Name change meeting complaints
Johannesburg - The Afrikanerbond and Freedom Front Plus raised concerns over the public hearings on Gauteng name changes on Thursday, which appear not to have been advertised.
The Afrikanerbond suggested the outcome had been predetermined.
"This was confirmed by the chairperson of the provincial portfolio committee which stated that the 'transformation' of place names has been decided by the ANC at its national conference and is now implemented by government. Therefore this public consultation process is under suspicion," said spokesperson Jan Bosman.
They also felt the struggle history of the ANC would be recognised as being the only real history of South Africa, and that any minority group would not be acknowledged.
They would nevertheless put their proposals to the committee for consideration and discuss the matter further with the ANC leadership.
Freedom Front Plus MPL Jaco Mulder said he only became aware of the hearings on Wednesday afternoon and was surprised he had not been informed because of his position in the legislature.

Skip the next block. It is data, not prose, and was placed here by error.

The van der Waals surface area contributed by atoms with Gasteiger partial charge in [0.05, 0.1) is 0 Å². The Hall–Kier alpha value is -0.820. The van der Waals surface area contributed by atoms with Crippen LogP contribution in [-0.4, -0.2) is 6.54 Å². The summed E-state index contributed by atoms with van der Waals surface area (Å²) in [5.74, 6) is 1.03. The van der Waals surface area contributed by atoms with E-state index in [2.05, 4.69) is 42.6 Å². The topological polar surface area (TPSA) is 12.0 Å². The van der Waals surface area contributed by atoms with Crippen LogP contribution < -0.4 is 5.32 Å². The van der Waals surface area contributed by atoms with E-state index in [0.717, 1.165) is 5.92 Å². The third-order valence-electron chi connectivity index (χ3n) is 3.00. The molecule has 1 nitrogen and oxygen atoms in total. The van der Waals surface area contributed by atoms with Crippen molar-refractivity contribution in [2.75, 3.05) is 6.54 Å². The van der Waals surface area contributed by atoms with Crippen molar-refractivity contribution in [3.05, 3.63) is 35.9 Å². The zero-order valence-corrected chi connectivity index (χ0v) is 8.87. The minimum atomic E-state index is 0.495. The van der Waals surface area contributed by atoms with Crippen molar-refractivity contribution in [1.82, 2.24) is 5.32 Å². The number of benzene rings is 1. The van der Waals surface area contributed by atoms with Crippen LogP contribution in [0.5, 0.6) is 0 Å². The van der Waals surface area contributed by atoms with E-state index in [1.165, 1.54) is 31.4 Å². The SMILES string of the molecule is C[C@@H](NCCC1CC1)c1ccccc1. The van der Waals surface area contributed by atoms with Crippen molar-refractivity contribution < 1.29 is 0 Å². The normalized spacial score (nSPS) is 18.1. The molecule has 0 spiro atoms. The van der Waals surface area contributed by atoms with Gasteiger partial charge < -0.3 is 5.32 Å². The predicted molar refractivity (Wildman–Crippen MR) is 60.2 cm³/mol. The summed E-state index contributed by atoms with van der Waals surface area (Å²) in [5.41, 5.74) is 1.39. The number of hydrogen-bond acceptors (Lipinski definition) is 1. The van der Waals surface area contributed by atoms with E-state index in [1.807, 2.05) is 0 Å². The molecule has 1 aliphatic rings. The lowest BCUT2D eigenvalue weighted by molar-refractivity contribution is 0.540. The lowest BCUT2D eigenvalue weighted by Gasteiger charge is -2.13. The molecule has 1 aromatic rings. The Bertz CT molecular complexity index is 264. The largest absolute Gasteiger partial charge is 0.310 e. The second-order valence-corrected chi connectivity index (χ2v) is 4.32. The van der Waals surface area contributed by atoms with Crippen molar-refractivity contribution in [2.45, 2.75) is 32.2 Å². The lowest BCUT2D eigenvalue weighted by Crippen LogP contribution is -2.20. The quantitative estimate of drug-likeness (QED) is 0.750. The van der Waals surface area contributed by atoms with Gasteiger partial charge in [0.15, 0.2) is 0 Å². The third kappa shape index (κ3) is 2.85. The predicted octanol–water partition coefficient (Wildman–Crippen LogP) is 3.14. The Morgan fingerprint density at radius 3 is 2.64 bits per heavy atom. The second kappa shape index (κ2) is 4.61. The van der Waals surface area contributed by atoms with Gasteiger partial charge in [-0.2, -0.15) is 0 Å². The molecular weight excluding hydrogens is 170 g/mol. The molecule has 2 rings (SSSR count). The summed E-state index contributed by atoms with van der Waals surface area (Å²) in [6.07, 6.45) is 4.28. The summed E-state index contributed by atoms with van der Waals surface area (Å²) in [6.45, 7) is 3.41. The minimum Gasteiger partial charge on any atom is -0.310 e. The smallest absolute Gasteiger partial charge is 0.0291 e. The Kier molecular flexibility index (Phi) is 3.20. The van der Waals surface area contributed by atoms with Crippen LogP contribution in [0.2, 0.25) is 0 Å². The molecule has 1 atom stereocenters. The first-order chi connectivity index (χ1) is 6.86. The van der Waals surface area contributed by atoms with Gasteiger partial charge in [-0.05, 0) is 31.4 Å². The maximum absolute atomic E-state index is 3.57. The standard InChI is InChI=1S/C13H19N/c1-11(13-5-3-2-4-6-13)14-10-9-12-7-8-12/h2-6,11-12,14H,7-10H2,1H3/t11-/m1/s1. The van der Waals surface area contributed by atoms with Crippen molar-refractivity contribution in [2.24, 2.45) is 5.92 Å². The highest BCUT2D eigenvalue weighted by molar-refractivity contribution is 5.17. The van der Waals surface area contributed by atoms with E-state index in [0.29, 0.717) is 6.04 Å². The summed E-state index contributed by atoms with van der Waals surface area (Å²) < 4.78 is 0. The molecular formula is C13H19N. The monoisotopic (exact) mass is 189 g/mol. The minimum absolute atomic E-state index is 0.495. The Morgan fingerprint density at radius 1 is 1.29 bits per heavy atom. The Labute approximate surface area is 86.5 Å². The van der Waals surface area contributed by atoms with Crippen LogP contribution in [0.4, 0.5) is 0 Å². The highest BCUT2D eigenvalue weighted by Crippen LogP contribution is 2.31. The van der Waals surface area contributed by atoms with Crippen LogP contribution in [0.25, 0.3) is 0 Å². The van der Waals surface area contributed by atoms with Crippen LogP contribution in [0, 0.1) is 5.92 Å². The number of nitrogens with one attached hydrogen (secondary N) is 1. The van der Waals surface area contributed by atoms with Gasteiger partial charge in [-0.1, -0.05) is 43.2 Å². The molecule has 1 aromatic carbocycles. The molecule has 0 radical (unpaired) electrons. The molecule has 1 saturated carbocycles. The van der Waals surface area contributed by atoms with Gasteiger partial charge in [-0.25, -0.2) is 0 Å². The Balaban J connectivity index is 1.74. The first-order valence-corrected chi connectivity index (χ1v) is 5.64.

"I am a member of the Gauteng legislature and we never received an invitation," he said, adding that if he had known about it he would have sent someone to contribute.
He has already complained to arts and culture MEC Nelisiwe Moerane and has suggested that she expand the hearings as the Birchwood Hotel in Kempton Park was also not an ideal venue.
On Friday lobby group Afriforum will be in the North Gauteng High Court to oppose the change of name of Pretoria to Tshwane.
Earlier, in a speech prepared for delivery, Moerane explained the significance of standardising names and restoring many place names to their original spelling.
Practical benefits to name changes
She said some people said changing names was whimsical and wasteful, but explained that standardisation had many practical benefits.
It would also go towards righting the actions of early settlers and colonial powers who ignored historical and cultural heritage when changing a place name.
The hearings follow an instruction from Cabinet that the department of arts and culture, through the SA Geographical Names Council, consult the public on name changes.
The matter is also covered in the United Nations Guidelines on the Standardisation of Geographical Names and forms part of a UN resolution.
The resolution includes the avoidance of more than one name for one feature, the elimination of objectionable names and the avoidance of repetition of names.
"Apart from the fact that place names identify and reflect culture, heritage and languages, the correct use of place names has practical benefits to local, national and international communities."
It would be difficult to distribute food for example in a war-torn country, or during a natural disaster if a town is known by different names.
Older names were "lost in the mists of time" and this part of Africa was "littered" with name changes that reflect its turbulent past.